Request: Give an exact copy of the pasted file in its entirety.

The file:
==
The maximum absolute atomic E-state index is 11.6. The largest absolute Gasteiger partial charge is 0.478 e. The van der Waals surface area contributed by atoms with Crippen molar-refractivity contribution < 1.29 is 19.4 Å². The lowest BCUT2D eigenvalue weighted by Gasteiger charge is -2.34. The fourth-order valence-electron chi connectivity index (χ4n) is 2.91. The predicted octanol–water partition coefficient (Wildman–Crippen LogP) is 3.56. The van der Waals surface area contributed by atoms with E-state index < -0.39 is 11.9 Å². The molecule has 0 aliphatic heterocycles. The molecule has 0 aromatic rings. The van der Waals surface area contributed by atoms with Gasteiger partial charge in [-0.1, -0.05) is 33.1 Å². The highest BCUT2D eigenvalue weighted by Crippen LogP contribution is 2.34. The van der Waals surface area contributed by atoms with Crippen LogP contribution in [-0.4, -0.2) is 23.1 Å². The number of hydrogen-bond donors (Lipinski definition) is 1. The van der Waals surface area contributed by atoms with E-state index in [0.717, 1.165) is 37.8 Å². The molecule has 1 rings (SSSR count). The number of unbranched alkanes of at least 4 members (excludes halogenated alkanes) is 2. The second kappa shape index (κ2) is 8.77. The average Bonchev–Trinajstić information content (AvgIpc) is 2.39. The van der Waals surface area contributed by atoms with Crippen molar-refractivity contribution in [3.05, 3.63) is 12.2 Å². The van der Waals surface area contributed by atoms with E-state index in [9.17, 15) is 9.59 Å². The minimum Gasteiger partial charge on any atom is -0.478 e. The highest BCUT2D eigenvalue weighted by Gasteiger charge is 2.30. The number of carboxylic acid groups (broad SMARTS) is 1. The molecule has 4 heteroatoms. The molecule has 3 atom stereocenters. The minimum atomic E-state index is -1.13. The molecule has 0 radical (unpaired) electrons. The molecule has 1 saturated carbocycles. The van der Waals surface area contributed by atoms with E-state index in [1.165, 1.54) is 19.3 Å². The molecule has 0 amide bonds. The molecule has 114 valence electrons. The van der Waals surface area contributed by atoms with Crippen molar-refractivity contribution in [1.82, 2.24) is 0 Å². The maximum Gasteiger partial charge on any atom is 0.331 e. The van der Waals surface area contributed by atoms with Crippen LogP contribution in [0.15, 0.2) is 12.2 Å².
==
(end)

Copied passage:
The maximum absolute atomic E-state index is 11.6. The largest absolute Gasteiger partial charge is 0.478 e. The van der Waals surface area contributed by atoms with Crippen molar-refractivity contribution < 1.29 is 19.4 Å². The lowest BCUT2D eigenvalue weighted by Gasteiger charge is -2.34. The fourth-order valence-electron chi connectivity index (χ4n) is 2.91. The predicted octanol–water partition coefficient (Wildman–Crippen LogP) is 3.56. The van der Waals surface area contributed by atoms with E-state index < -0.39 is 11.9 Å². The molecule has 0 aliphatic heterocycles. The molecule has 0 aromatic rings. The van der Waals surface area contributed by atoms with Gasteiger partial charge in [-0.1, -0.05) is 33.1 Å². The highest BCUT2D eigenvalue weighted by Crippen LogP contribution is 2.34. The van der Waals surface area contributed by atoms with Crippen LogP contribution in [-0.4, -0.2) is 23.1 Å². The number of hydrogen-bond donors (Lipinski definition) is 1. The van der Waals surface area contributed by atoms with E-state index in [0.717, 1.165) is 37.8 Å². The molecule has 1 rings (SSSR count). The number of unbranched alkanes of at least 4 members (excludes halogenated alkanes) is 2. The second kappa shape index (κ2) is 8.77. The average Bonchev–Trinajstić information content (AvgIpc) is 2.39. The van der Waals surface area contributed by atoms with Crippen molar-refractivity contribution in [3.05, 3.63) is 12.2 Å². The van der Waals surface area contributed by atoms with E-state index in [9.17, 15) is 9.59 Å². The minimum Gasteiger partial charge on any atom is -0.478 e. The highest BCUT2D eigenvalue weighted by Gasteiger charge is 2.30. The number of carboxylic acid groups (broad SMARTS) is 1. The molecule has 4 heteroatoms. The molecule has 3 atom stereocenters. The minimum atomic E-state index is -1.13. The molecule has 0 radical (unpaired) electrons. The molecule has 1 saturated carbocycles. The van der Waals surface area contributed by atoms with E-state index in [1.165, 1.54) is 19.3 Å². The molecule has 0 amide bonds. The molecule has 114 valence electrons. The van der Waals surface area contributed by atoms with Crippen molar-refractivity contribution in [1.82, 2.24) is 0 Å². The maximum Gasteiger partial charge on any atom is 0.331 e. The van der Waals surface area contributed by atoms with Crippen LogP contribution in [0.15, 0.2) is 12.2 Å².